Odyssey is a war-themed comic written by Dave Elliot and illustrated by Garrie Gastonny and Toby Cypress.
The story takes famous historical events and incorporates original super heroes into the mix. The protagonist may be a super hero but he’s also a government worker carrying out gritty military work.
The first thing that I thought about Odyssey was that it wasn’t the type of comic I usually pick up. I’ve read the likes of Civil War, Brubaker’s Captain America and other super hero comics with a war theme, but they’re not usually in my reading pile. I only point this out because I want to highlight that despite this, I was pleasantly surprised with how much I enjoyed Odyssey.
Pretty much immediately we are introduced to the main characters, it leads us into the narrative by cleverly positioning us as if a friend is telling the story. This is something I enjoyed as it made it feel as though I was acquainted with the main character and he was just narrating the story of his life.
The one area which stood out the most to me is the very sketchy morals of the characters. The comic seems to constantly be posing the question of “how far can you go before it’s no longer justice?” It’s always interesting to watch characters question their morals, it shows how far they are willing to go in order to do something for the “greater good,” as readers we can wonder this too. As with most media concerning war, there are many harrowing scenes which are not for anyone easily upset. Some of the scenes shown are still very fresh in a lot of people’s minds and I believe that the comic could have gotten the point across without using real-life examples. It really shows the brutality of war, with characters not caring about the harm they are causing, again fighting for the “greater good” while everything and everyone in their way is just collateral damage. There is even a scene where protesters are referred to as animals just because they are expressing their anti-war opinion in a peaceful protest.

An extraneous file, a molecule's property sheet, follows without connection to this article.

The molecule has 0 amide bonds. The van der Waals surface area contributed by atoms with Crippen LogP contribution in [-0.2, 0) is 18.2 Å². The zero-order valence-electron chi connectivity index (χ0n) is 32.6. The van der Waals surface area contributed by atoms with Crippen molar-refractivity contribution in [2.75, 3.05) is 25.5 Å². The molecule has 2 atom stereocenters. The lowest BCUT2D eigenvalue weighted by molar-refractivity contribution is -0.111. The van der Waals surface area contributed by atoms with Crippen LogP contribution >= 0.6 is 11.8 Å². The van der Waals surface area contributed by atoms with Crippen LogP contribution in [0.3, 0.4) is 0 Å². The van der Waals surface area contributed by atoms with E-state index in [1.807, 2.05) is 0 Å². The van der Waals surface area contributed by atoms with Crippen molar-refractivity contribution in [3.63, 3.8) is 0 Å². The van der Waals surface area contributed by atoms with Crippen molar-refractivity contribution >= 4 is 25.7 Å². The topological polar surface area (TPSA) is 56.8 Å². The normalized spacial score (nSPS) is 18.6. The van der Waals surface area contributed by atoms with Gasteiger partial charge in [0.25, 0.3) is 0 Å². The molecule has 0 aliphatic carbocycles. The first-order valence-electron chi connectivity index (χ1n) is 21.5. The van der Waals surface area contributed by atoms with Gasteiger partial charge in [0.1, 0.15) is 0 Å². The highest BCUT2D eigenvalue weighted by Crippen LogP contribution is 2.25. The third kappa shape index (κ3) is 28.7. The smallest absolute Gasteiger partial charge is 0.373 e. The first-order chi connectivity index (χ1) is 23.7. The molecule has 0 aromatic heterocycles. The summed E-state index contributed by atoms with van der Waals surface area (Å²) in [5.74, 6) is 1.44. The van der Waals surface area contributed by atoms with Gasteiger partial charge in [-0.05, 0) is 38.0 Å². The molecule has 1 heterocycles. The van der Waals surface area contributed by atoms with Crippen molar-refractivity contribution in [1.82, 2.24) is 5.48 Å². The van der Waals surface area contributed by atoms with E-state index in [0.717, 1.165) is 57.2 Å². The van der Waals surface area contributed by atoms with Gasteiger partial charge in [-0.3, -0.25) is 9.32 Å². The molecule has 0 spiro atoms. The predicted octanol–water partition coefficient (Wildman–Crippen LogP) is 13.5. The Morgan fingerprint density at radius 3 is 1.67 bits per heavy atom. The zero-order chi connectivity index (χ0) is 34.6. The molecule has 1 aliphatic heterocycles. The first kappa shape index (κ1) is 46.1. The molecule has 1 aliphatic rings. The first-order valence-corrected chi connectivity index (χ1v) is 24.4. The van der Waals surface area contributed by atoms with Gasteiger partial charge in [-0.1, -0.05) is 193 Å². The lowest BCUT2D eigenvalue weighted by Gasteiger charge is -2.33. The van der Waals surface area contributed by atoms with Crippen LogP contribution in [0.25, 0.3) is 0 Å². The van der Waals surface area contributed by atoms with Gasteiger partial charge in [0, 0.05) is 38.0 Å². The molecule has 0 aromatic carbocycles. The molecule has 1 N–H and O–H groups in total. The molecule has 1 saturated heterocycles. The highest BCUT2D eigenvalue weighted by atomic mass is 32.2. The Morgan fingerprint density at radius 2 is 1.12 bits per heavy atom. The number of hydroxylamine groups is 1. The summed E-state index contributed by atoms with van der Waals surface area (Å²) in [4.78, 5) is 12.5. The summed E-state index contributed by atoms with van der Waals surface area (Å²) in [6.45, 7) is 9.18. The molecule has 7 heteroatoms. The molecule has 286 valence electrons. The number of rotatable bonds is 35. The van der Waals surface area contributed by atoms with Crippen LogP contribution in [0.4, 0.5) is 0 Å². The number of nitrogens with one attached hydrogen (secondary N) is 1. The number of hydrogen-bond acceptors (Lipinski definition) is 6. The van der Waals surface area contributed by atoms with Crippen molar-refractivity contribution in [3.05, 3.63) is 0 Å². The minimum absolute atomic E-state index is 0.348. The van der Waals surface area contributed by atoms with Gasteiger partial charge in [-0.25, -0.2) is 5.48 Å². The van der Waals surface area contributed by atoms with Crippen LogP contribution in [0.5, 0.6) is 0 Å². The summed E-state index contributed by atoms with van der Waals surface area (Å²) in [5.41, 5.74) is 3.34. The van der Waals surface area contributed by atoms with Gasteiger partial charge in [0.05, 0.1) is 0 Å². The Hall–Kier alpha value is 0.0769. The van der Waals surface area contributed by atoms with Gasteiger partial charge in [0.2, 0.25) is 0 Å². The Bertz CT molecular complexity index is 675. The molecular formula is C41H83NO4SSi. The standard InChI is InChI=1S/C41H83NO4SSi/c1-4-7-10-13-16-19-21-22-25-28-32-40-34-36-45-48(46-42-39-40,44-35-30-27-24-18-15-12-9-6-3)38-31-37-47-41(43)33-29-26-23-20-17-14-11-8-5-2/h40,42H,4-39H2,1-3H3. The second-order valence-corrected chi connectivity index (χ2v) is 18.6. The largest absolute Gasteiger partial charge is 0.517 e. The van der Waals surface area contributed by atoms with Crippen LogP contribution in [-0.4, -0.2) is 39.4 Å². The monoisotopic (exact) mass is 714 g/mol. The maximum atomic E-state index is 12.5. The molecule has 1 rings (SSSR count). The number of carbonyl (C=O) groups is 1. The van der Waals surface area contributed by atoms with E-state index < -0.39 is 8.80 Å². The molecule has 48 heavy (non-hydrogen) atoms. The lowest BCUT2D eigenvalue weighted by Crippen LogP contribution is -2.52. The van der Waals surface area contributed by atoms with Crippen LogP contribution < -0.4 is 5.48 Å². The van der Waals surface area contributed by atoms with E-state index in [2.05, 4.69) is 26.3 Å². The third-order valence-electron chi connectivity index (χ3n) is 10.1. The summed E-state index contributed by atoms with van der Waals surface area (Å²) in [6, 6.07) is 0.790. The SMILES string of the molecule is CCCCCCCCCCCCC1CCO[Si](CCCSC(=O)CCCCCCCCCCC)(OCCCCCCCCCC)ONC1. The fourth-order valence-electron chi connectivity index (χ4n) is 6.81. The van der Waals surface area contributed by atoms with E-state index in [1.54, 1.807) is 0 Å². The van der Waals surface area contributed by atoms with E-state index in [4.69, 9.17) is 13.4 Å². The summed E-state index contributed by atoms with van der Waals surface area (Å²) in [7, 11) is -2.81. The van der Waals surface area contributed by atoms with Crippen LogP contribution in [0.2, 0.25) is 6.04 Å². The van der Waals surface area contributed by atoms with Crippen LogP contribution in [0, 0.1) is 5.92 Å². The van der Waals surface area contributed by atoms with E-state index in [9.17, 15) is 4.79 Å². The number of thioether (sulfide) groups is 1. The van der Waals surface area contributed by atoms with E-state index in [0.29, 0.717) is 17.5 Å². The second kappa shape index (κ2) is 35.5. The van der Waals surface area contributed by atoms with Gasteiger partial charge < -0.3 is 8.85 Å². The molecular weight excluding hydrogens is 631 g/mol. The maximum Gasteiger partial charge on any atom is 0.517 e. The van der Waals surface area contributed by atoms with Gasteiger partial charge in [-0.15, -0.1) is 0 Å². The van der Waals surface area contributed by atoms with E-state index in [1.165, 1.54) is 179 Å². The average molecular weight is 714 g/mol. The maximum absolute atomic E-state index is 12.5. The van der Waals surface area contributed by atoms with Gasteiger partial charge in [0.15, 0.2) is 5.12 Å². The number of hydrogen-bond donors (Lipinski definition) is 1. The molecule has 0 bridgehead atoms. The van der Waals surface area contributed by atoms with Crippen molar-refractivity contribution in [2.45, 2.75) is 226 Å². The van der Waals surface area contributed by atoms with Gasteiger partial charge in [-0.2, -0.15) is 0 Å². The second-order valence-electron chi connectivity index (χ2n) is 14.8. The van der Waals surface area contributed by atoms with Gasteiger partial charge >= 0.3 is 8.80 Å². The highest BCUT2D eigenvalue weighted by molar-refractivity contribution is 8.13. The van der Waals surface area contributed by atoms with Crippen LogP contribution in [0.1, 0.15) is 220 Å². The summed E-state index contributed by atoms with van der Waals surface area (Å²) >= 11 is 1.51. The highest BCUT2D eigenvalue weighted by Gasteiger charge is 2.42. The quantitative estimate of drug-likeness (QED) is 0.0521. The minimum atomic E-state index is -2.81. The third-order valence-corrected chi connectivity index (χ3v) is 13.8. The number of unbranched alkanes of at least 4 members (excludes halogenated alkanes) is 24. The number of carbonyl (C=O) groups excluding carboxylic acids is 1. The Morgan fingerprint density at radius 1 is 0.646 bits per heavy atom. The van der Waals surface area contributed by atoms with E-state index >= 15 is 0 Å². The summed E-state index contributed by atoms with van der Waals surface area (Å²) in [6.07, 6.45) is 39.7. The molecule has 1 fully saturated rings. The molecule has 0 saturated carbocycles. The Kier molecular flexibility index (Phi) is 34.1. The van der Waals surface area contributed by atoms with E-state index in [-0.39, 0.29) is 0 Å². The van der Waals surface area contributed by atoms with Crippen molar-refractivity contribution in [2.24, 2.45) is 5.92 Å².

Although I’m not generally into war stories, I’m still fond of things which focus on the mental state of the characters. Odyssey lets you get to know the characters slowly across the story. In this way the comic leaves you questioning motives, entire characters and the explanations we’re given. You never really know exactly why someone is doing what they’re up to.
There are some issues with the tone of the comic where things seem to clash a little too much. For example, in amongst all the horror and the mayhem there is still a lot of humour thrown in. The juxtaposition is likely on purpose but it still felt quite misplaced.
The artwork is very clean and almost out of place in scenes, especially when they’re depicting such horror, it almost seems crazy to have it so well drawn and coloured when what’s depicted is so awful. This being said, it does help to bring out the unique qualities in all of the characters and gives them a sense of individuality and life. This mixed with the interesting story makes the volume an easy read, if you can handle the distressing images anyway.
Overall it’s a very fun and unique story but it’s thrown in amongst a sea of serious content. The pacing is a little odd, and at points the plot can get just a little bit confusing, but overall it is a good read. There’s a moral behind the story too and some things to think about beyond just random violence. It’s not suitable for those easily offended and it definitely isn’t for children, but for everyone else I recommend giving it a go.